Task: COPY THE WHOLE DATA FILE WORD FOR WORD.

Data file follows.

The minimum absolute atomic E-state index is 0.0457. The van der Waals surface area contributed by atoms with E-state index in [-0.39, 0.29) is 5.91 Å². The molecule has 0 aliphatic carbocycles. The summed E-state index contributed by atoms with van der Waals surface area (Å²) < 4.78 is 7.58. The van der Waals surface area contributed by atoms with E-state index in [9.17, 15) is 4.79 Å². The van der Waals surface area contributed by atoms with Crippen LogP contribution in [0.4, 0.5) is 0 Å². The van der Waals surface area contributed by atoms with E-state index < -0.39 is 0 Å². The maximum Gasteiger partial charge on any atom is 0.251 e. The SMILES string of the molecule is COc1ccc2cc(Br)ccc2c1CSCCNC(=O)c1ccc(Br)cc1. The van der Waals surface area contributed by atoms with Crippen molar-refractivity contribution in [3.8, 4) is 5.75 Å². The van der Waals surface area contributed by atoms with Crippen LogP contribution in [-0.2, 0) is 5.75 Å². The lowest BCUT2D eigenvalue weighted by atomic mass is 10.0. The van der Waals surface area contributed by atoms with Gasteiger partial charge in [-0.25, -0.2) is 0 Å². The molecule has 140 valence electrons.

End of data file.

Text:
The minimum absolute atomic E-state index is 0.0457. The van der Waals surface area contributed by atoms with E-state index in [-0.39, 0.29) is 5.91 Å². The molecule has 0 aliphatic carbocycles. The summed E-state index contributed by atoms with van der Waals surface area (Å²) < 4.78 is 7.58. The van der Waals surface area contributed by atoms with E-state index in [9.17, 15) is 4.79 Å². The van der Waals surface area contributed by atoms with Crippen LogP contribution in [0.4, 0.5) is 0 Å². The van der Waals surface area contributed by atoms with E-state index < -0.39 is 0 Å². The maximum Gasteiger partial charge on any atom is 0.251 e. The SMILES string of the molecule is COc1ccc2cc(Br)ccc2c1CSCCNC(=O)c1ccc(Br)cc1. The van der Waals surface area contributed by atoms with Crippen molar-refractivity contribution in [3.8, 4) is 5.75 Å². The van der Waals surface area contributed by atoms with Crippen LogP contribution in [-0.2, 0) is 5.75 Å². The lowest BCUT2D eigenvalue weighted by atomic mass is 10.0. The van der Waals surface area contributed by atoms with Gasteiger partial charge in [-0.25, -0.2) is 0 Å². The molecule has 140 valence electrons.